[fw-wiz] RE: High Speed Firewalls

Crispin Cowan crispin@wirex.com
Tue, 14 Mar 2000 00:53:04 +0000


David Newman wrote:

> >    * if the power of the toll both is sufficient, then all
> > cars/packets get
> >      their own booth upon arrival, and throughput is not affected
>
> Cars slow down when approaching and toll booth speed up going away from it,
> and that affects their "throughput." Ditto packets traversing firewalls.

Not if the acceleration lanes are wide enough:  20 lanes of traffic moving at
10 MPH has the same throughput as 5 lanes of traffic moving at 40 MPH.
Similarly, a "full speed" firewall may need to have several NICs on each side.
Parallelism solves many throughput problems, but rarely benefits latency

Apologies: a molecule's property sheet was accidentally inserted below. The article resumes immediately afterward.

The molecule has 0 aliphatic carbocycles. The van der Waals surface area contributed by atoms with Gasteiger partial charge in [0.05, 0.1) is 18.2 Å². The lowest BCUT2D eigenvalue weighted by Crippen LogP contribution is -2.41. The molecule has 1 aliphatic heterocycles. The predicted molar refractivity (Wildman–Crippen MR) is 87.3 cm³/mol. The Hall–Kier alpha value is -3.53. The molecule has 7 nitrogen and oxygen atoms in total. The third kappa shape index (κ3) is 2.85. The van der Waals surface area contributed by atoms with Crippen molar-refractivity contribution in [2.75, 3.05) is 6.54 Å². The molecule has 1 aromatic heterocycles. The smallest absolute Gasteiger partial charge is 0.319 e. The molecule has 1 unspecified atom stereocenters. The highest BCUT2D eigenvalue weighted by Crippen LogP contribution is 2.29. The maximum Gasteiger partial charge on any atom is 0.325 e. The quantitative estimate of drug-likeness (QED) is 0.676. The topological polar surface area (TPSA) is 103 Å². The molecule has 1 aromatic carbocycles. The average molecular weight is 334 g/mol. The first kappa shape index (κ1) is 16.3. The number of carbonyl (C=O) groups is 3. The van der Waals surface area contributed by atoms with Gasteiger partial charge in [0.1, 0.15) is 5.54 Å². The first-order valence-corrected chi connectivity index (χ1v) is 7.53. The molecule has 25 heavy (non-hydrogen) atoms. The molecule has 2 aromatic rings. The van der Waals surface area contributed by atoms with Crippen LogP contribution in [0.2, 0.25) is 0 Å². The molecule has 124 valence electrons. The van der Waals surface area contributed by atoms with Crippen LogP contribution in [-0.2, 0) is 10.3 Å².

(except for reduced queue length).


> On some highways in Colorado (and probably elsewhere, but this is where I
> saw them) cars with toll passes pass through tollbooths *at speed.* I'd love
> to see something like this applied to firewalls. However, all the
> implementations I'm aware of today do some kind of slow-path
> inspection/learning/path selection before setting up a high-speed flow.

Working our analogy some more, this is akin to reducing the compute load on the
firewall.  "high speed flow" == "low effort flow".  Do that as much as you
(securely) can.  When you can't think of anything else, and you still want it
to provide more throughput, then throw parallelism at it.

>From a brief glance at the Rainnet web site, it appears that this is what they
do.  The art is in how well they do it such that the parallelism actually does
deliver enhanced throughput.  Poorly placed interlocks (think of pipelined CPUs
or SIMD computers) can reduce a very parallel machine to its sequential speed.
At this point we return to actual benchmarking of products, where I ascede to
Newman's benchmarking experience.

Crispin
-----
Crispin Cowan, CTO, WireX Communications, Inc.    http://wirex.com
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